von Rundstedt, K. R. Gerd - (1875 - 1953) von Rundstedt was a German military officer who rose to the rank of Field Marshall during World War 2. von Rundstedt held some of the highest field commands in all phases of the war. At the beginning of the World War 2 von Rundstedt returned from retirement and was given the post of Commander of the Army Group South in the Poland campaign. He maintained command of large formations during Fall Gelb (the invasion of Western Europe in 1940) and was promoted to the rank of a Field Marshall on July 19, 1940. In the Russian Campaign he commanded Army Group South, responsible for the successful encirclement of large Soviet forces in the Battle of Kiev. Due to the failure of Operation Barbarossa, he was, like many commanders, dropped by Hitler, but was recalled in 1942 to head the German Army Command in the West. He retained this command (with several interruptions) until his dismissal by Hitler in March 1945. After the war he was charged with war crimes, but never faced any trial due to his poor health. He was released from captivity in 1948.  
   
  Rydz-Smigły, Edward - (1886 - 1941) Rydz-Smigły was a Marshal of Poland, Polish political figure, and Commander-in-Chief of Poland's armed forces when Nazi Germany invaded in 1939I. To avoid capture by Soviet and German troops he escaped to Romania where he was interned. During his internment in Romania, Rydz-Smigły initiated the creation of the Polish underground. Rydz-Smigły would escape from Romania and join the Polish resistance movement in Warsaw as a common underground soldier. He died suddenly of heart failure at the age of 55, on December 2, 1941, only five weeks after his arrival in Warsaw.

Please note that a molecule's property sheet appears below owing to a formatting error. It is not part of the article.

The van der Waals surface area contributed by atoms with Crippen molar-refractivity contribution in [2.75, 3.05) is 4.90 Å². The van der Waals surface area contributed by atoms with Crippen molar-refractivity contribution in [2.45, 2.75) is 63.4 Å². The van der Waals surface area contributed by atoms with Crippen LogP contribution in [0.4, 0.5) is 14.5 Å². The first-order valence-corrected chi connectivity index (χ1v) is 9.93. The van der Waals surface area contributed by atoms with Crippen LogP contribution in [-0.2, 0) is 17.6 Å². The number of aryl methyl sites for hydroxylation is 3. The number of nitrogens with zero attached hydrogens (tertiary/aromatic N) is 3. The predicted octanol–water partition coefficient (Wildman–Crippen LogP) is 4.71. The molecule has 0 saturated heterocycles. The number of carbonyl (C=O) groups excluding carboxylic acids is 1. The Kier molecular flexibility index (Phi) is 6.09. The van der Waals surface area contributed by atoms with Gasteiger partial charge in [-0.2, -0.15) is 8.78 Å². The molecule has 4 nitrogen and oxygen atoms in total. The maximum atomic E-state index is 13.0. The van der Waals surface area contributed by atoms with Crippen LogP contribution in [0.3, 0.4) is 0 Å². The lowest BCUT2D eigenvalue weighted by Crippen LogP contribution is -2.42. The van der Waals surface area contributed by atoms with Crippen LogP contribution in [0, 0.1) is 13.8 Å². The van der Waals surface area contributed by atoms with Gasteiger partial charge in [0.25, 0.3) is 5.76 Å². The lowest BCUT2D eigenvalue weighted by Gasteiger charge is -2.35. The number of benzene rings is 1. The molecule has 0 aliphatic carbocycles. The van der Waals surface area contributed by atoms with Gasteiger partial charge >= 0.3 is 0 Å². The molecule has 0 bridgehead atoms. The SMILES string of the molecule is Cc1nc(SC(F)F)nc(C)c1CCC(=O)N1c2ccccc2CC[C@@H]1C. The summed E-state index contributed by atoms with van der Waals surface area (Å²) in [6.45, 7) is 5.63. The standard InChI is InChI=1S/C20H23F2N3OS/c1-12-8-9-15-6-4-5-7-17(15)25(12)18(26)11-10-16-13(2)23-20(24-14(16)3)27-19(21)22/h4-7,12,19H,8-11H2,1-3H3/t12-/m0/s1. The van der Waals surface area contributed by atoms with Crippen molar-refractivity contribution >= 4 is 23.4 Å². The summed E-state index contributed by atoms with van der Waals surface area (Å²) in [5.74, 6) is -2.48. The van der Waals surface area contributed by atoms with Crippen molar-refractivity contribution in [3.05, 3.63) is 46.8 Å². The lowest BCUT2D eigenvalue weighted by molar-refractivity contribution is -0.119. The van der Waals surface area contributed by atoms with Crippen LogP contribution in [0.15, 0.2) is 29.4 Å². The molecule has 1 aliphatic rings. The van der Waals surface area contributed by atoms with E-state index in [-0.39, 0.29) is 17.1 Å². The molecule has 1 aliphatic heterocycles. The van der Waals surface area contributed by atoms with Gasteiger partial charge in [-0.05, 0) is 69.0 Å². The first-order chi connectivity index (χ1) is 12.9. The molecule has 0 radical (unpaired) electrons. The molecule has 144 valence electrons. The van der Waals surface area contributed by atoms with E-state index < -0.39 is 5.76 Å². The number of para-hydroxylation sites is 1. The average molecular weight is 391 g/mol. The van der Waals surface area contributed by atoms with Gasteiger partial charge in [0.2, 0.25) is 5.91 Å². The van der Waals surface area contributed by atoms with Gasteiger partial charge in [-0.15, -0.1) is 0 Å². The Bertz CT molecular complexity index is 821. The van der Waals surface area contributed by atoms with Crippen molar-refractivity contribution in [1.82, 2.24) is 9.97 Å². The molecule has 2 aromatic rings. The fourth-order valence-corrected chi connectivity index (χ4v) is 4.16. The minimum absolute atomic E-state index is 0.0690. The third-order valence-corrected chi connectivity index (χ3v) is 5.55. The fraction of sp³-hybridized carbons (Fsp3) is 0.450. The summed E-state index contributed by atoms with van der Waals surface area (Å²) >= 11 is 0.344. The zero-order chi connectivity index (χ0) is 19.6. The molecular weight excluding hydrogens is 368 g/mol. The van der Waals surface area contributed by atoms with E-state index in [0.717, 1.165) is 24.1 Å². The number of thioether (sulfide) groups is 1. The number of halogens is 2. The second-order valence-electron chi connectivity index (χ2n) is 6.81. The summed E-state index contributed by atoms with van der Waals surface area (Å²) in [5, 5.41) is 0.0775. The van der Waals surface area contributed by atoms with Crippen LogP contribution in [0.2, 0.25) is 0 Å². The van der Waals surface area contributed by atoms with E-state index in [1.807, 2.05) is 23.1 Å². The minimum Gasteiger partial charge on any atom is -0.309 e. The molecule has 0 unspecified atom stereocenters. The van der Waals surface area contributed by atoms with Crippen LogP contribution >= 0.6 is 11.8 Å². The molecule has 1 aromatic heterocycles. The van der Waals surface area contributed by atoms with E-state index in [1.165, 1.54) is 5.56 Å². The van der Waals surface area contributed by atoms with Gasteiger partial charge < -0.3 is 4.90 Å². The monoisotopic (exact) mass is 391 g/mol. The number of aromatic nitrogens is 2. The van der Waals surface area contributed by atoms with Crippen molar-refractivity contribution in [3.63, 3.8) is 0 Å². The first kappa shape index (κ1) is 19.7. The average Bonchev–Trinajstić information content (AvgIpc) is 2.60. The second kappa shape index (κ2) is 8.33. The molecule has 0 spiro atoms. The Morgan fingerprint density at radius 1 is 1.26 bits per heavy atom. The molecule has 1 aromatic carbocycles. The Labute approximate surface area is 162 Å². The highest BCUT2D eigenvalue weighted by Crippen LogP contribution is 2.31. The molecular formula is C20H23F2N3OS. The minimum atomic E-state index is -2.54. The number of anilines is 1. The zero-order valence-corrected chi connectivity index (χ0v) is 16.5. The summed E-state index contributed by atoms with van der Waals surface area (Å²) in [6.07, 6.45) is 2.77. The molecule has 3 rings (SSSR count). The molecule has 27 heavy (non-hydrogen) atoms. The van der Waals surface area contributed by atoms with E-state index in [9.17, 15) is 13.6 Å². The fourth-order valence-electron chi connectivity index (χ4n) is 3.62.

Ryti, Risto H. - (1889 - 1956) Ryti was President of Finland from 1940 to 1944 serving during the Winter War, the Interim Peace, and during the Continuation War. After the war, Ryti was the main defendant in the Finnish War-responsibility trials.  
     
   
     
   
 

The objective of WW2Timelines.com is to provide a day by day account of the events that lead up to and were part of the greatest conflict known to mankind. There are accounts for the activities of each particular day and timelines for subjects and personalities. It is the of this website intent to provide an unbiased account of the war. Analysis, effects caused by an event, or prior or subsequent pertinent events are presented separately and indicated as text that is italicized.